By playing around with the variables you can quickly establish what sensitivities you have in your business model. For example, you could test what the impact would be if your material cost were to go up by a few percentage points: how much more product would you need to sell to make the same amount of profit?

Market proof of concept

You will also need to prove your market. To answer the unknowns around this you will need to take a very close look at whether there is a genuine demand for your product – or whether it is really just a solution looking for a problem.

The questions that you need to answer include:

  • Is there a pain point that you will be solving (i.e. Is there a problem that is causing somebody a form of ‘pain’, which they would be willing to pay money to overcome)?
  • How much money would they be prepared to pay to make that pain go away? (This will give you an idea of the cost range for your product.)
  • How many people have this pain point (i.e. the size of your market)?
  • How frequently do people have to deal with this pain point – is it daily/monthly/yearly?
  • Which countries are the main target markets for your solution?
  • What alternative solutions currently exist? (Even if these alternatives are not doing exactly what yours would do, they are still your competition.)

One fact that is confirmed over and again in entrepreneurial talks and discussions is that the only real way to check whether there is a market for your invention is to ASK people.

However, if you simply put your product in front of people and ask them if they like it, there’s a real risk that you won’t get honest responses. On the whole, people are unlikely to be confrontational or uncomplimentary about a product when asked directly – especially if they will never see you again.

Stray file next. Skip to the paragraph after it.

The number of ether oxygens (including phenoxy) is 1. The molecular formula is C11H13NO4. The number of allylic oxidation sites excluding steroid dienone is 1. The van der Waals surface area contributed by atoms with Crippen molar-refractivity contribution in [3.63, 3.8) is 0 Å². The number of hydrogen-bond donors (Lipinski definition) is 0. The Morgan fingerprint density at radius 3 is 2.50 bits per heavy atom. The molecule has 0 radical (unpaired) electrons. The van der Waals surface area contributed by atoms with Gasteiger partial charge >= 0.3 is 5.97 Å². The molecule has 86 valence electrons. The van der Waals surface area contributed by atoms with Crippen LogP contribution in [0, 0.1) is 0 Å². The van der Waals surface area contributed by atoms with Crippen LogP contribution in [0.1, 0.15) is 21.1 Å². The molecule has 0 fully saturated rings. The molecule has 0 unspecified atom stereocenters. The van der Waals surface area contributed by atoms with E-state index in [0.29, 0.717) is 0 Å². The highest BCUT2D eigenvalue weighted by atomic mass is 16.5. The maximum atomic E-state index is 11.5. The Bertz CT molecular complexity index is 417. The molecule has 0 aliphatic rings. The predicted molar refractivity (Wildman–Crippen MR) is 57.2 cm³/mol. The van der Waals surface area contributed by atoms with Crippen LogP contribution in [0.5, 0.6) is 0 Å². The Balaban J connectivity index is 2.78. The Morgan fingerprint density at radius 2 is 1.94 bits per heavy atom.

However, by taking the opposite approach and asking the kind of questions set out above, you can explore whether there is a common problem among your target market – and therefore a compelling need for your product. This will not only help you (and potential financiers) decide whether your product is worth investing in, it will also give you a strong marketing angle to convince customers that your product is worth the money they will pay for it.

When you make changes to your product design or strategic plan based on the answers to one of these concepts, you can affect the outcome for the other two. So you may need to reiterate this process a few times, until you have established answers to each of the three proofs of concept that complement each other and satisfy all of the requirements of each.

In addition to these three proofs of concept, there are some other important factors to consider:

  • The importance of obtaining strong intellectual property protection, and especially patent protection, for your idea (as this can strongly affect your business model).
  • The effect of any other legal issues, such as your freedom to operate, or regulatory standards in your relevant industry.

As you answer more questions around these three proofs of concept, the potential value of your invention will start to crystallise into ‘real’ value – making a much more compelling case for why others should choose to join or invest in your venture.

If you have any questions, or if you’ve been sitting on an idea for a while, give us a call today and get expert advice on how to make it a reality.

Share Articles
About the author
Chris Baxter
Managing Director, Patent & Trade Mark Attorney
Chris Baxter is a Sydney patent and trade mark attorney specialising in software patents, computer patents, medical device patents and engineering patents.

Related Articles